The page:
Australia and New Zealand made history, winning the rights to host the 2023 Women’s Soccer World Cup. The Tran-Tasman bid proved to be successful over Columbia, receiving 22 of the 35 votes from the FIFA Council.
The South American bid received 12 votes, with the block of voting controversially coming from Europe. England was singled out for criticism after voting against the bid from the Commonwealth nations.
The World Cup win for the joint Australia-New Zealand bid means it will be the first time in the history of the tournament that it will be held across two confederations. Australia is a member of the Asian Football Confederation, with New Zealand a member of the Oceania Football Confederation.
The 2023 tournament will be the first edition to feature 32 sides, 12 more than in France in 2019. The Cup is scheduled to take place from July to August 2023.
The Trans-Tasman bid was in pole position, after the withdrawal of Japan and Brazil in the lead-up to the final vote. Surprisingly the Columbia bid received strong support from the European block, with England and eight other nations voting for the South American bid.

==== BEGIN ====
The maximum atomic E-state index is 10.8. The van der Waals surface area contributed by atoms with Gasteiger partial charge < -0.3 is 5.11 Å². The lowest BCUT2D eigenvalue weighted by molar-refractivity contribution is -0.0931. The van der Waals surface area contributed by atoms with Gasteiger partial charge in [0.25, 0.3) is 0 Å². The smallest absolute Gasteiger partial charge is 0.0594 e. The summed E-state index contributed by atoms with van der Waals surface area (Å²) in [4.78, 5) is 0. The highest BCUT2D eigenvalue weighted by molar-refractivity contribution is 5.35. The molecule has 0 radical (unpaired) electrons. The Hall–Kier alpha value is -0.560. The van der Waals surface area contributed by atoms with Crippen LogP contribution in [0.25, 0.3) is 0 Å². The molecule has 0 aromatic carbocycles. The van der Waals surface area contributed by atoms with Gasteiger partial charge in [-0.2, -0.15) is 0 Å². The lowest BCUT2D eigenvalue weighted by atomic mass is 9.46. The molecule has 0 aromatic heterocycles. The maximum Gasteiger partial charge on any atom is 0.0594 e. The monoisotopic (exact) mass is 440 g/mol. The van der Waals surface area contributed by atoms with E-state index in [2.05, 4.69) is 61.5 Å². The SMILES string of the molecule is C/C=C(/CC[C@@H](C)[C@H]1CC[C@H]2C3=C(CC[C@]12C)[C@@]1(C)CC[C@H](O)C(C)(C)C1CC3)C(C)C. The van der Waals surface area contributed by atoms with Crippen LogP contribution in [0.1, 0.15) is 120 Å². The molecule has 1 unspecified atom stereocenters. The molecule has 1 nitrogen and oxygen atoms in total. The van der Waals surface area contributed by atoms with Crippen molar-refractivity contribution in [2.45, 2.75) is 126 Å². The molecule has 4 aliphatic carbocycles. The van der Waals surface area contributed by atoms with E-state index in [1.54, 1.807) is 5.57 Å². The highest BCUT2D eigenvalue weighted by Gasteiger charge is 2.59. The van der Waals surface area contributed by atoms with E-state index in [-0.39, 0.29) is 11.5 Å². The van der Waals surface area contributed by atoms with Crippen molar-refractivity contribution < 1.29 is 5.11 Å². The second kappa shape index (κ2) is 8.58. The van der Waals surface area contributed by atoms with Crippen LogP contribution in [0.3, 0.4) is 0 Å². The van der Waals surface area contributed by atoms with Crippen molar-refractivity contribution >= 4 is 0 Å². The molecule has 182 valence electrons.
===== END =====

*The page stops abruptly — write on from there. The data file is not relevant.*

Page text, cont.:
FIFA president Gianni Infantino was surprised by the higher than expected support for Columbia.
“The bidding process was highly competitive. We would like to thank both of the bidders for their remarkable work. It was really, really well prepared. Colombia represented a strategic opportunity for the development of women’s football in South America.”
The FIFA President has proposed the idea of the tournament being held every two years in the future and is hopeful to see an event in South America or Africa at some stage.
The mood across the Trans-Tasman bid was euphoric at the announcement, with New Zealand Football President Johanna Wood claiming the win.
“We believe we have been given a treasure, and we will look after that treasure. We will work towards putting women’s football even more front and centre on the world stage.”
The United States are the current holders of the title, winning the event in France in 2019.